1/2 cup firmly packed light brown sugar
1 tsp. pure vanilla extract
1 large egg

For the filling:
1-1/2 cups confectioners’ sugar
3 oz. (6 Tbs.) unsalted butter, softened at room temperature
3/4 cup smooth peanut butter
3 Tbs. heavy cream
1/4 cup coarsely chopped roasted unsalted peanuts
1/4 cup coarsely chopped semisweet chocolate, or mini semisweet chocolate chips


To make the cookies

Heat the oven to 350°F. Line two baking sheets with parchment. In a medium bowl, sift together the two flours, baking soda, and salt. In the bowl of an electric mixer, cream the butter, peanut butter, and sugars with the paddle attachment until light and fluffy. Add the vanilla and egg; continue creaming until smooth and fluffy, about 3 min. with an electric mixer (longer by hand). Stir in the flour mixture by hand just until it’s incorporated; don’t overmix or the cookies will be tough. Drop heaping tablespoonfuls of batter, spaced about 2 inches apart, onto the lined baking sheets. With floured fingers, flatten each dab of batter into a 2-inch round. Bake until the cookies are puffed and golden, 11 to 13 min., rotating the baking sheets if needed for even baking. Transfer the cookies to a rack to cool.

While the cookies cool, make the filling

In a small bowl, cream the confectioners’ sugar, butter, and peanut butter until smooth. Add the heavy cream; continue creaming until smooth and fluffy. Stir in the chopped peanuts and chocolate.

To assemble

Transfer the cooled cookies to a work surface, flipping half of them over. With an offset spatula or a butter knife, spread a scant teaspoon of filling onto each turned-over cookie. Set another wafer on top of each filled cookie, pressing gently to spread the filling. Store sealed at room temperature or in the refrigerator.

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After finally finishing off all the pots of leftover soup from Soup Night, which were much needed during a week when sit-down dinners were nonexistent, it was time for something different.  And by different I mostly mean a fresh, home cooked meal placed on a real plate, on a real dinner table.  I was happy to get into the kitchen and pull out my favorite knife.  Nate was happy to eat anything that didn’t consist mainly of liquid and microwaving.

The whole time I was prepping this recipe it kept sending me to the Olive Garden.  It must have been the combination of garlic and parmesan that brought this to mind, though I use this particular combination quite frequently.  Either way, I am happy to report that this dish does not end up tasting anything like the pre-fabbed meals that are served at the Olive Garden.  It was intensely flavorful and aromatic, infused with the sweetness of the sundried tomatoes and balsamic reduction, and the tanginess of the artichokes and goat cheese.  It’s the kind of dish that makes you realize vegetarianism is not the saddest plight to happen.  (Well, at least for the night.  Until you come across a recipe for cranberry-glazed, bacon-wrapped apricots.  Then you remember how glad you are that you aren’t vegetarian, that your husband isn’t vegetarian, and that no one in your immediate families is vegetarian.)

Stuffed Portobello with Balsamic Reduction
Adapted from loveandoliveoil.com.  Originally adapted from Epicurious.

Makes 4 servings.

4 cups fresh spinach leaves
2 tablespoons olive oil
1 cup chopped sweet onion
3 garlic cloves, minced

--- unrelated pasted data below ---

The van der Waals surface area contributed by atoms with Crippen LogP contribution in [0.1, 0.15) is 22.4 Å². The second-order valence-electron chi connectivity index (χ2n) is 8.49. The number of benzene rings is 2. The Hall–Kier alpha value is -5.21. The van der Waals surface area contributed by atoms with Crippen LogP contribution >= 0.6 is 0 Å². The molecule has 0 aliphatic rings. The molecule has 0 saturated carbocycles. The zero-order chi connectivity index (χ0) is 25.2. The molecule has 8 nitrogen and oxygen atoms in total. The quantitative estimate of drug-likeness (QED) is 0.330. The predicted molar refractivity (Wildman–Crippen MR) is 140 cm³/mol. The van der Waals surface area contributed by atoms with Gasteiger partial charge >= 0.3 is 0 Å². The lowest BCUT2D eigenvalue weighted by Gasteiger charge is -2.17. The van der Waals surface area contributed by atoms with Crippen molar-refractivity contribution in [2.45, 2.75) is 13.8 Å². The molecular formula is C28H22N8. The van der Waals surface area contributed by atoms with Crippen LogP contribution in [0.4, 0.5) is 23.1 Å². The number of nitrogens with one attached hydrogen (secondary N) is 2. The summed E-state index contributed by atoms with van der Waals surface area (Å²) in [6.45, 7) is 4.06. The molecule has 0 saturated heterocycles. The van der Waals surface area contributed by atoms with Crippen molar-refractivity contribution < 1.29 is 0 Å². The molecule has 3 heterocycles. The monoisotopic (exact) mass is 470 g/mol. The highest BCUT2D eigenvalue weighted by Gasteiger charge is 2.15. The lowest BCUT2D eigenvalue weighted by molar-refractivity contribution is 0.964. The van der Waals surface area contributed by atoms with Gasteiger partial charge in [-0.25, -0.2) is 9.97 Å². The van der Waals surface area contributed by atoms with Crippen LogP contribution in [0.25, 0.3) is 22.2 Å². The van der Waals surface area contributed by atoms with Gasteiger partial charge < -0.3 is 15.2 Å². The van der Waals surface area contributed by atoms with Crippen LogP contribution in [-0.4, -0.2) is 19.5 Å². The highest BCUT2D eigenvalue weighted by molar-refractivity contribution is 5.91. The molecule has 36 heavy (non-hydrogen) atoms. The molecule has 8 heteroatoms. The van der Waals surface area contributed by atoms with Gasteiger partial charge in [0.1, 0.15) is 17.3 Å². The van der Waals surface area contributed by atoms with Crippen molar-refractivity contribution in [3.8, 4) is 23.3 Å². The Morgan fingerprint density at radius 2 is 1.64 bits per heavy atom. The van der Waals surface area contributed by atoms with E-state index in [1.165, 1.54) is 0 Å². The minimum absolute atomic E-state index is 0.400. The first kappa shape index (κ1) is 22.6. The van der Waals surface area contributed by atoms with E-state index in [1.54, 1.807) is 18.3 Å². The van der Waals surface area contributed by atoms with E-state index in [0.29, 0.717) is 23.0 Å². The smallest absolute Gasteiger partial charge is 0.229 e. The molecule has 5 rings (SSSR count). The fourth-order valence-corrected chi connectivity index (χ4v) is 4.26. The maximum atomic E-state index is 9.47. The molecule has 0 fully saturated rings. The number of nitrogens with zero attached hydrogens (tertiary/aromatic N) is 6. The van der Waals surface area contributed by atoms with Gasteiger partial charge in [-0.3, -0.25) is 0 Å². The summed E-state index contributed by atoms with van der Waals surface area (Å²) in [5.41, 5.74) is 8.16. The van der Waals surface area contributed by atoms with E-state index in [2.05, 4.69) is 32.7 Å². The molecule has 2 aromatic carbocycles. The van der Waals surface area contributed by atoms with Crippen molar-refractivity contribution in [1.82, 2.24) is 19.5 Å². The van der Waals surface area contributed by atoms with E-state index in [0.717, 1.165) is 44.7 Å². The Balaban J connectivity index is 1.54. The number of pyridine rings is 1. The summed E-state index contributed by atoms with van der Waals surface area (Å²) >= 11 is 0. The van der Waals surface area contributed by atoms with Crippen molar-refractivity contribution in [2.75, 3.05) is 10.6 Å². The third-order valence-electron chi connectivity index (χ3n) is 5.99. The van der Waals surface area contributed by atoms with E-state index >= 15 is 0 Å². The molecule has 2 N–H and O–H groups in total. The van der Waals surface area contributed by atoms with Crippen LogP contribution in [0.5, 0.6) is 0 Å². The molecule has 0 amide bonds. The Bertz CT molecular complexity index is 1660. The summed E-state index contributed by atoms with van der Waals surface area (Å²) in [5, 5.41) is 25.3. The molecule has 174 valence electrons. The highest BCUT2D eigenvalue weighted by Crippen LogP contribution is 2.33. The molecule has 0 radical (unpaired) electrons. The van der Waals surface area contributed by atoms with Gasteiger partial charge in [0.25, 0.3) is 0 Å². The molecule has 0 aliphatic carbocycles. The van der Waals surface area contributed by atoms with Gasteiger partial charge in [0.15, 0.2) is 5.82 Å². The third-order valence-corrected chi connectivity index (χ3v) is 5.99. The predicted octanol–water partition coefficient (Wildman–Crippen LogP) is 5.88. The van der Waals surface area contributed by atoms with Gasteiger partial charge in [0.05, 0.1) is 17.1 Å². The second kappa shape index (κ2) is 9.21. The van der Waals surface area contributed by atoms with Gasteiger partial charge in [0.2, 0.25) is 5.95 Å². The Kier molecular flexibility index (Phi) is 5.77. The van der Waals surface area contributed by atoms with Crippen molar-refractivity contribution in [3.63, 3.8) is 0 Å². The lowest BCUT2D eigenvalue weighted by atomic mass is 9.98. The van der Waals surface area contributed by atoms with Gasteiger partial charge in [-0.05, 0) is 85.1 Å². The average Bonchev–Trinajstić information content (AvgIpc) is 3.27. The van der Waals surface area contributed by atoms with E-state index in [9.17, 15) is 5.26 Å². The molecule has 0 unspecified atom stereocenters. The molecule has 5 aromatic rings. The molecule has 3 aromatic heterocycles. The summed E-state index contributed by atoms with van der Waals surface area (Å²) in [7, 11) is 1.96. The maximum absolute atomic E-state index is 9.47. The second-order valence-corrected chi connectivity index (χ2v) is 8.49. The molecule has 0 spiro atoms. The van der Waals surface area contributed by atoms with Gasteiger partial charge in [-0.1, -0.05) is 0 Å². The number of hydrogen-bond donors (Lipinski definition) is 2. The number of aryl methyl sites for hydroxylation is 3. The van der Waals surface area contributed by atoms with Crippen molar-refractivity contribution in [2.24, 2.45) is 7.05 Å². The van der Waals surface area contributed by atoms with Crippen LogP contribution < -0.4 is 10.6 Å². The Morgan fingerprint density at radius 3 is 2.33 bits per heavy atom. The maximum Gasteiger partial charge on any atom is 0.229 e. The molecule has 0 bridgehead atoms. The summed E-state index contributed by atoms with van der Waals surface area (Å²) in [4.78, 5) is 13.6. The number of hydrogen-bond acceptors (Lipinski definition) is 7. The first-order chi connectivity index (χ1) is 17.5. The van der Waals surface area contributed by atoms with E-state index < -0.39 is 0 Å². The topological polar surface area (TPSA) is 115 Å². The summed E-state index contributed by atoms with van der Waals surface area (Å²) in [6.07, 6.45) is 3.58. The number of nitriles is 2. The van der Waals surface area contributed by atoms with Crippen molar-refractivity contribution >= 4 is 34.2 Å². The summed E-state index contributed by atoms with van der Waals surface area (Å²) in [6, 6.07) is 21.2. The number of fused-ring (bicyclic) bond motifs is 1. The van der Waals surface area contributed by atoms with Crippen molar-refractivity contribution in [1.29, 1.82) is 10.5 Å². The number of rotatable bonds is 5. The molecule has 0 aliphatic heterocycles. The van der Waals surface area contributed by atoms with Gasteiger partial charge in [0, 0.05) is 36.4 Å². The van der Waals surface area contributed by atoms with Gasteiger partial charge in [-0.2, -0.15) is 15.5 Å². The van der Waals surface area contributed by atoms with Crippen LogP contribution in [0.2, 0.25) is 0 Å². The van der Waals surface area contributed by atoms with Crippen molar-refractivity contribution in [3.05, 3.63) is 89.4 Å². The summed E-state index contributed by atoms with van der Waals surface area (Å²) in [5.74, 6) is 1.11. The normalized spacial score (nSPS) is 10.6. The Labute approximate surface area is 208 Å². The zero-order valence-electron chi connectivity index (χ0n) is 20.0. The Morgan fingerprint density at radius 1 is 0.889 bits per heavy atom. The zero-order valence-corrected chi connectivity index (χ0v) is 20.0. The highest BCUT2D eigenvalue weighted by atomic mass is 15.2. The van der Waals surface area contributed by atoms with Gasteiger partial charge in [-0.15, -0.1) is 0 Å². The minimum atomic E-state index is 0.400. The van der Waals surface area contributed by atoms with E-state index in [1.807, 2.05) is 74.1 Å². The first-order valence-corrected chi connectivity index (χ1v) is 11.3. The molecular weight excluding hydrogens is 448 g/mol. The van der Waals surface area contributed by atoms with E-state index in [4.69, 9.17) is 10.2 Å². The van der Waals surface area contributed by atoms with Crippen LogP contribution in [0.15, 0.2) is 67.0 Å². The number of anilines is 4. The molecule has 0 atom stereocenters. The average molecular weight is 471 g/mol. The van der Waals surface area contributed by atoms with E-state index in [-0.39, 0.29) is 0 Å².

1/4 cup sundried tomatoes, chopped
1/3 cup marinated artichoke hearts, drained and chopped
1/4 cup plus 6 tablespoons finely grated Parmesan cheese
4-ounces soft fresh goat cheese, crumbled
1/4 cup unseasoned dry breadcrumbs
salt and pepper, to taste

4-6 portobello mushroom caps

1/2 cup balsamic vinegar
1 sprig fresh thyme


Heat oil in heavy large skillet over high heat. Add onion; sauté until beginning to brown, stirring often, about 3 minutes. Add spinach and stir until wilted.  Add garlic and stir 30 seconds. Chop and transfer to large bowl; cool to room temperature.

Add spinach, 1/4 cup Parmesan, sundried tomato, artichoke, goat cheese, and breadcrumbs to onion mixture; toss to distribute evenly. Season filling to taste with salt and pepper. DO AHEAD: Can be made 2 hours ahead. Cover filling and let stand at room temperature.

To make balsamic reduction, combine vinegar and thyme sprig and simmer for 10-15 minutes or until reduced by half. Mixture should be thick and syrupy. Simmer longer if necessary. Set aside.

Preheat oven to 400°F. Transfer mushrooms to rimmed baking sheet, gill side up. Divide filling among mushrooms. Sprinkle remaining 6 tablespoons Parmesan cheese over and bake until heated through and cheese begins to brown, about 15 minutes.

Drizzle mushrooms with balsamic reduction and serve immediately.

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Fall In The Park

I’m thankful for 60 degree weekend days and the fact that the snow hasn’t yet come falling.

I’m thankful for respite and a Saturday every once in a blue moon when we really can do nothing but exactly what we feel like doing.

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Today, Thursday, marks the halfway point til we meet Baby Panama.  Can’t believe this little one has been in me that long already … but I have a sneaking suspicion that the final 20 weeks are going to move by a lot slower than the first 20.  Something about me carrying 1.5 times my regular body weight or something.  Here’s what this baby is doing to me at the halfway point:

Just for commemorative purposes, let’s just make sure I remember what I looked like in July when Baby Panama was possibly just becoming.  Looking at these two photos side by side makes me want to cry a little.  Sometimes I like to cry a little bit just because.  Now, I don’t generally say, “Hey!  Somebody take a profile of me that highlights my stomach area,” so I don’t have a great shot.  But I think this photo is adequate for demonstration purposes.

I cry.